Source: Darryl Warncke, Crop and Soil Sciences and Martin Nagelkirk, Minnesota State University Extension educator

Spring nitrogen application is very important for production of top wheat yields. It is the one practice that has the most affect on wheat yield. The current Michigan State University nitrogen (N) recommendation for winter wheat (soft white or red) is [(1.33 x projected yield) – 13].

For example, if the projected yield is 100 bushel per acre then the N recommendation is 120 lbs per acre. Normally 20 to 25 lbs N per acre is applied at seeding time in the fall. Therefore, the recommended spring topdress N rate will be 100 or 95 lbs N per acre. However, the actual amount of supplemental N needed in the spring varies from year to year depending on weather conditions.

In field studies over the past five years 100 + bu/a yields have been maximized with anywhere from 40 to 120 lbs N/acre topdressed at green up. Most commonly the top yields have occurred with 80 to 90 lbs N/a, which is slightly less than the recommended amount. In years where soil moisture and temperature conditions have been favorable throughout the months of April and May there has been good mineralization (release) of N from the soil reducing the amount of supplemental N required. However, in years like 2009 when the spring was cool and wet, N release from the soil was limited. The excess rain in many areas of Michigan in late April and throughout May resulted in significant loss of N that was topdressed at the end of March or in early April. As a result, where those conditions existed, it took 120 lbs of topdress N to maximize yield.

A variety of N carriers can be used successfully for enhancing wheat production. The more common fertilizers used to topdress wheat are urea (dry granular), urea-ammonium nitrate (UAN - liquid), ammonium sulfate and ESN (a polymer coated urea). Various combinations of the dry materials can be used. ESN provides gradual release of N over several weeks whereas the other materials dissolve fairly quickly and move into the soil with adequate soil moisture and rain. Volatile N loss is more likely to occur from urea on the soil surface than with other materials. This is more of a concern as soil temperature increases above 50ºF. Once urea is moved into the soil by a good rain, the potential for volatile N loss is minimized. In four years of studies at MSU yields tended to be best where ESN was the topdress material. When ESN was blended 50:50 with urea or ammonium sulfate, yields were slightly lower and similar to yields with UAN or urea. In one year, which was dry in the spring, the wheat yield was lower with urea than with UAN. This was likely due to more volatile N loss from urea. Treating urea with Agrotain, a urease inhibitor, will delay the potential for volatile N loss for about two weeks and provide more opportunity for rain to occur.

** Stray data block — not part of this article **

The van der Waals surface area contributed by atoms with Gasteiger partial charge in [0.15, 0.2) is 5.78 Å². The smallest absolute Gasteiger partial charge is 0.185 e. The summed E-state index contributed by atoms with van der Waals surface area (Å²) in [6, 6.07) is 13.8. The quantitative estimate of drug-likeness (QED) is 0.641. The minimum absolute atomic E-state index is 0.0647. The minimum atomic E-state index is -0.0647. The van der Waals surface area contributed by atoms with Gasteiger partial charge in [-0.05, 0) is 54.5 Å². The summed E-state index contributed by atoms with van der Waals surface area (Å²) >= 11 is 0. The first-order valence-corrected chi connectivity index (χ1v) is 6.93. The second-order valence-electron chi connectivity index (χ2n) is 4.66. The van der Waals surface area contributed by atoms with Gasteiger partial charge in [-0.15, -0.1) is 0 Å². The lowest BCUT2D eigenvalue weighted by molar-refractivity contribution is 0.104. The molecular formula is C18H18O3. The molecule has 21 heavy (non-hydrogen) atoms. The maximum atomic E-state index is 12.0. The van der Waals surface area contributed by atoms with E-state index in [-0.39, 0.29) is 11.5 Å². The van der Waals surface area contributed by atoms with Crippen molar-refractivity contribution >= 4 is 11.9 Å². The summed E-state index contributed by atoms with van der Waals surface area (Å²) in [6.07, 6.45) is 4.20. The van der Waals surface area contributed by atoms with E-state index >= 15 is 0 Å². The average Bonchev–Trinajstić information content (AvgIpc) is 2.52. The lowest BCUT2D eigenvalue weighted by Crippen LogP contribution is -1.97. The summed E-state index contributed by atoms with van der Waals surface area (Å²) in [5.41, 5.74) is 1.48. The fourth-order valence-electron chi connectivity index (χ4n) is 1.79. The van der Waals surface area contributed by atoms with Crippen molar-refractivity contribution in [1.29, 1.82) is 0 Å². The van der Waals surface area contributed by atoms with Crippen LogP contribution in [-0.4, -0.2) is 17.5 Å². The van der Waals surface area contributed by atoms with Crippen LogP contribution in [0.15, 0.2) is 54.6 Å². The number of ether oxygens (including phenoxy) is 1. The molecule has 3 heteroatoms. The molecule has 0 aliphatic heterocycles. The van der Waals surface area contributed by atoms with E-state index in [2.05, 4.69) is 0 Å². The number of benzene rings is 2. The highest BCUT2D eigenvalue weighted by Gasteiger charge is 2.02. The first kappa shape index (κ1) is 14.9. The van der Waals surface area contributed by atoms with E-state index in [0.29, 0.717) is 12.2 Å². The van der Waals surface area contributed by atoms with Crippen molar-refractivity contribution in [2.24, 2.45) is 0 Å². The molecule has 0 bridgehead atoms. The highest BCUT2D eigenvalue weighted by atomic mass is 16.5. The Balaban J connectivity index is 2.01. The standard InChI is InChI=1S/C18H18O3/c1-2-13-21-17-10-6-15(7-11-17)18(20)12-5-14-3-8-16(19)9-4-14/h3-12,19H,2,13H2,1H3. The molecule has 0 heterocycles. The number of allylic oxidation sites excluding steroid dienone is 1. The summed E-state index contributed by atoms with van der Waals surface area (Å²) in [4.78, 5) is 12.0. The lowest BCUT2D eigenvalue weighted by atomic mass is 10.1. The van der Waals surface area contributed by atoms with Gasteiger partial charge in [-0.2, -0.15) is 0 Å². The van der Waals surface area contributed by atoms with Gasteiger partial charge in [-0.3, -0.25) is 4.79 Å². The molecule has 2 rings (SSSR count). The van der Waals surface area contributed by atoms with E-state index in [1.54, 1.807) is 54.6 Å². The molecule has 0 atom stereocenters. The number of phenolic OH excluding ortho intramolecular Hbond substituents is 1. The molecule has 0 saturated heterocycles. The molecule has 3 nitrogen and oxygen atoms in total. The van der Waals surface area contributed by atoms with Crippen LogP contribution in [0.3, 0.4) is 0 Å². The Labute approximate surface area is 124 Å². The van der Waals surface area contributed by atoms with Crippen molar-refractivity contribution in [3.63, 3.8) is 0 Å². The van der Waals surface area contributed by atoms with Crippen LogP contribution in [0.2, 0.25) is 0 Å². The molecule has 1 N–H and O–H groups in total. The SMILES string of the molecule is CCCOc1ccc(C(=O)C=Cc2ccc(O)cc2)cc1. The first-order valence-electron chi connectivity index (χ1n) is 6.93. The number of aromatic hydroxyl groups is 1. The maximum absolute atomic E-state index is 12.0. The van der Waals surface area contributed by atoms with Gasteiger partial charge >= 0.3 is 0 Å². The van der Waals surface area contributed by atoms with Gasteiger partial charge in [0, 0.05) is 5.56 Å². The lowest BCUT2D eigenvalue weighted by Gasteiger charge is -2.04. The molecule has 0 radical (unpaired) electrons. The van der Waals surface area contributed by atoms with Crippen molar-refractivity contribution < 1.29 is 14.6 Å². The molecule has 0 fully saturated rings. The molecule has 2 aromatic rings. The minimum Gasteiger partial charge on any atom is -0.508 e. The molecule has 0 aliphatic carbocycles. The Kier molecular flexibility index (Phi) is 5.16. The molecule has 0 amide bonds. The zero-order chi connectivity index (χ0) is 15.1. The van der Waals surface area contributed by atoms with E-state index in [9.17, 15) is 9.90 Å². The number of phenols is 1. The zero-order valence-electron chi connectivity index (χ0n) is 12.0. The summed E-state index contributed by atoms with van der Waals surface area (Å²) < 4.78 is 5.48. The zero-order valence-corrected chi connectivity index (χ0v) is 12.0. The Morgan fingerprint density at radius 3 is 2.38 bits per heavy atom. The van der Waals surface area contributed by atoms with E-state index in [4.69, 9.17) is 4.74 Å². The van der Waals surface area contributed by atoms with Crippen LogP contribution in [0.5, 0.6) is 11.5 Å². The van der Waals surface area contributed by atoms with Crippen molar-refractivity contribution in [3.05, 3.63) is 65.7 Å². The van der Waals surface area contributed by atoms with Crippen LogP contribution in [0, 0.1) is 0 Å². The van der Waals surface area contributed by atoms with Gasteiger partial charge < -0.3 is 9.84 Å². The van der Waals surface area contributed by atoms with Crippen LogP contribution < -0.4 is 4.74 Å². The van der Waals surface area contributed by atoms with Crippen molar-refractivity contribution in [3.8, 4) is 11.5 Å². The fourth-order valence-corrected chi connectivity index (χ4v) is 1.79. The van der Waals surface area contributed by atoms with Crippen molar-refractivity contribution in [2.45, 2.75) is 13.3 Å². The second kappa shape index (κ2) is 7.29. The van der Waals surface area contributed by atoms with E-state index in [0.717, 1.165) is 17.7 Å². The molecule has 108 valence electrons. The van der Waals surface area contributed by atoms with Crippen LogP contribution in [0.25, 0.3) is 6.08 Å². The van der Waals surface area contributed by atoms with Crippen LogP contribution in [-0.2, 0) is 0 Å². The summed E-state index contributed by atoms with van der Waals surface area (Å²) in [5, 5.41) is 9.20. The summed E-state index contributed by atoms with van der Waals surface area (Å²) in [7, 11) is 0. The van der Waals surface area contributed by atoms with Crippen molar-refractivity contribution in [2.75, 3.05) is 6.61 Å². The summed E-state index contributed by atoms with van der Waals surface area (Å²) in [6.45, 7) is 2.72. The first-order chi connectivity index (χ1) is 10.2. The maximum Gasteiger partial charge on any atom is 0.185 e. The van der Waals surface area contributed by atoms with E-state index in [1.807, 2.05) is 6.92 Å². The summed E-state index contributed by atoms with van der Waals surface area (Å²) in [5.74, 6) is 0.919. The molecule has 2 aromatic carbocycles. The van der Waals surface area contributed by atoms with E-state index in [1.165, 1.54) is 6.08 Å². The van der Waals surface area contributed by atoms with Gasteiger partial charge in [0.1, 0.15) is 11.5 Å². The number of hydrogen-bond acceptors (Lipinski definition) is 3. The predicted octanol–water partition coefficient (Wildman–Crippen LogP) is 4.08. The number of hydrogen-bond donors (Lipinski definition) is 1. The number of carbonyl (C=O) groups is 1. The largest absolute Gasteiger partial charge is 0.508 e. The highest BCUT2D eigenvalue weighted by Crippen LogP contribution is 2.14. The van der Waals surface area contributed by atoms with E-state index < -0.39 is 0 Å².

Timing of application
It is most commonly recommended to apply spring N on wheat just as the wheat is greening up. At this time there is good potential for spring rains to occur and move the N into the soil and root zone, and thereby minimize the potential for volatile N loss. The N will be available to the root system as it begins to actively grow and utilize N. Studies over the years have shown this timing to be most favorable. Splitting the N between green up and tillering (Feekes Growth Stage 6) or later has most often given no yield benefit. However, some yield benefit may occur about one in every four years. Benefit from split application is more likely to occur when there is an extended wet period after topdressing N which results in soils being saturated and N being lost by leaching and denitrification.

In a 2009 study, yield was increased by applying 30 lbs N/a at Feekes Growth Stage 8 (tip of flag leaf just emerging). Delaying the N application to late boot stage resulted in no yield benefit. Therefore, when making split N applications it is best to make the second application between Feekes Growth Stage 6 and 8. In MSU field studies, foliar N applications with various materials have not shown any yield benefit. In some cases there was actually a slight decrease in yield even though there was no sign of injury. In these studies the N materials were applied to supply 3 or 6 lbs N/a at GS 6 (tillering) or 8/9 (flag leaf emerging).

In studies over the past two years, yield response to N rates has been similar across the six varieties used (3 red and 3 white). Grain yield did vary among the varieties. Nitrogen rate greatly increased the grain protein content even when it had no additional benefit on yield. This effect was also similar among the six varieties.